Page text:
Make no mistake. The New England Patriots in 2009 are stacking up to be a playoff team.
At the conclusion of Week 14, they stand atop the AFC East with an 8-5 record. That leaves them with a one game cushion on both the 7-6 Miami Dolphins and the 7-6 New York Jets. With next week's game at Buffalo, and the following week at home against an up-and-down Jacksonville team, New England will likely continue to play once the regular season comes to an end.
It shouldn't come as much of a surprise.
Statistically, the Pats appear solid. They are second in the AFC in point differential, having scored 114 more points than they have allowed. With a healthy Tom Brady at the helm, their offense is second in the league in yards and second in passing. They have even posted a 7-0 record at home.
Yet the football gods don't seem to favor the Patriots this season. Many pundits would claim they are overrated. In the AFC, the stories that don't revolve around the 13-0 Colts instead focus on the surprising Bengals or Broncos.
No one at this point in the season would dare to pick the Patriots as the AFC's representative in the Super Bowl. Why? What are they lacking this season that they haven't had in seasons past?
Has Belichick's label of "genius" finally worn off? Has Brady's decision making faltered? Is inner turmoil of the locker room spilling out onto the field? Is the Patriots former "team" mentality falling apart, despite a winning record?
Or are the Patriots not as fearsome as they were in seasons past because they are no longer video taping their opponents signals?
While it seems longer than just two seasons ago that the tales of Spygate upset the Patriots apple cart and may have derailed their perfect season, it is a forgotten fact that the Patriots and Belichick were more than guilty of doing exactly what the NFL helped them downplay: they had been illegally video taping their opponents' coaching signals, likely using this information to better call their own plays and audibles.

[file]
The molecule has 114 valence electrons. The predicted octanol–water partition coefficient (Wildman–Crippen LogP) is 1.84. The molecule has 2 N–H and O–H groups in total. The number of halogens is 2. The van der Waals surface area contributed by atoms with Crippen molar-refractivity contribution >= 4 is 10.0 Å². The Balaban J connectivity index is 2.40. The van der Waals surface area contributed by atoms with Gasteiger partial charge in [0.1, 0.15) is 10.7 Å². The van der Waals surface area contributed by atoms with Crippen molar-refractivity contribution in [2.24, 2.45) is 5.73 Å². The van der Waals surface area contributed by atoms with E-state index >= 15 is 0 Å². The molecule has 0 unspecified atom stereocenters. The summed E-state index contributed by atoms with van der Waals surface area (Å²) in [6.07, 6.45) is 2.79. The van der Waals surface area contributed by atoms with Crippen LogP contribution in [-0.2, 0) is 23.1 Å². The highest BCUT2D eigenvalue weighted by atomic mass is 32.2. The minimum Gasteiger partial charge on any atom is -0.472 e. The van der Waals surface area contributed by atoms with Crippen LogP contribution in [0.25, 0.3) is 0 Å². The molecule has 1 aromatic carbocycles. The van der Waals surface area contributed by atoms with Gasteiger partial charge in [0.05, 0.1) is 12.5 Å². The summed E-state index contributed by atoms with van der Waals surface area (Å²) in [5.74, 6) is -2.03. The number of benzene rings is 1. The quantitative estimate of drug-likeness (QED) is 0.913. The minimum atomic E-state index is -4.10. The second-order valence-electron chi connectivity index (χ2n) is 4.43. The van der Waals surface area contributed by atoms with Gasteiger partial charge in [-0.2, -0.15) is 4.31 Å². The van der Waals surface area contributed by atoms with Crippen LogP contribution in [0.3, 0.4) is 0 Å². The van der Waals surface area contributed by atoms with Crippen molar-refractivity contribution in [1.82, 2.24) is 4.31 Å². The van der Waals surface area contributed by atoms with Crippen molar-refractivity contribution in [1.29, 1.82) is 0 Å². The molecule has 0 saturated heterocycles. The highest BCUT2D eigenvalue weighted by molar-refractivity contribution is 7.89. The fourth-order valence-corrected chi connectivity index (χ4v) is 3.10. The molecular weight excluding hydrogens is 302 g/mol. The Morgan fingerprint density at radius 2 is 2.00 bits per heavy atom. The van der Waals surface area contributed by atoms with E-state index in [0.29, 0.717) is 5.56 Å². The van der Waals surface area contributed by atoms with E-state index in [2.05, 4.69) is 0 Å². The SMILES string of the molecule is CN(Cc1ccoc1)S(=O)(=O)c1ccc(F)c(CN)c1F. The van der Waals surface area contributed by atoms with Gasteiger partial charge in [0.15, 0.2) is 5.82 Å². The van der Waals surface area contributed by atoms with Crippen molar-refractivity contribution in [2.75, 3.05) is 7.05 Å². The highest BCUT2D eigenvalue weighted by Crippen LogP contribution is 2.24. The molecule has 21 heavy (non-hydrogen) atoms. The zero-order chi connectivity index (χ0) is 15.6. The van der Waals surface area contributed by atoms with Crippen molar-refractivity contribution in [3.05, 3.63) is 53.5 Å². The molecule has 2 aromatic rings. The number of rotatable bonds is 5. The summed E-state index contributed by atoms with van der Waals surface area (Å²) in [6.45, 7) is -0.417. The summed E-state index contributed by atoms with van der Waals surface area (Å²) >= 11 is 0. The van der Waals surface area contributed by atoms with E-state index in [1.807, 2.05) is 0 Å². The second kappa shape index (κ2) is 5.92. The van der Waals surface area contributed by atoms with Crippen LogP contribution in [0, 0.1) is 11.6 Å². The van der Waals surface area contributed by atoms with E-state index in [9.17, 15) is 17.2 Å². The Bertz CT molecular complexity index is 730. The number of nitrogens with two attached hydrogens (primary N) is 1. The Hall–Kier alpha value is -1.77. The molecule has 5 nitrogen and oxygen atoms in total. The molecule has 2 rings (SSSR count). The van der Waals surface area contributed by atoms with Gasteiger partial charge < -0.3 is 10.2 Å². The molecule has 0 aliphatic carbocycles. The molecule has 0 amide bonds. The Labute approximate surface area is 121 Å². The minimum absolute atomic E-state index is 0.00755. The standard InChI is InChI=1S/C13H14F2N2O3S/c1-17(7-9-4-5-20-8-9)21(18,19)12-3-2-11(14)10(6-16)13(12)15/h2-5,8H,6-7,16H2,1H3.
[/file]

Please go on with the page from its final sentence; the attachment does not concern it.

To put it bluntly, they were cheating.
This activity had been more than the one-time incident against the Jets that made headlines early in 2007. It dated back to Belichick's arrival in New England, including their first Super Bowl win in 2001 against the St. Louis Rams.
Belichick was guilty as charged, and begrudgingly admitted it on 60 Minutes. The NFL handed down the largest coach and team fine in league history because of the crime, yet the repercussions—what the activity meant in terms of wins, losses, and even championships—were ignored by both the league and much of the media.
Once the Patriots lost the the New York Giants in Super Bowl XLII, all was forgiven, and quickly forgotten.
What aided in erasing that memory was Tom Brady's season-ending injury in 2008. No one could blame the Patriots failure to make the playoffs last year on anything but the absence of Brady. Video taping? What video taping? The team's MVP and future Hall of Fame quarterback was gone. How can someone even think about the video taping considering that situation?
Now, deep into the 2009 season, the Patriots aren't as scary as they once had been. They may make the playoffs, but the team appears on a downward slide. Talk is the dynasty is over. Rebuilding is imminent.
Could it be that the key to the Patriots' success for the past eight years was really tied to the video taping habits of Bill Belichick? And now, stripped of that, could the talent level of the Patriots propel the team only so far?
Far enough to be a winning team, but not enough to make them true contenders to the crown?
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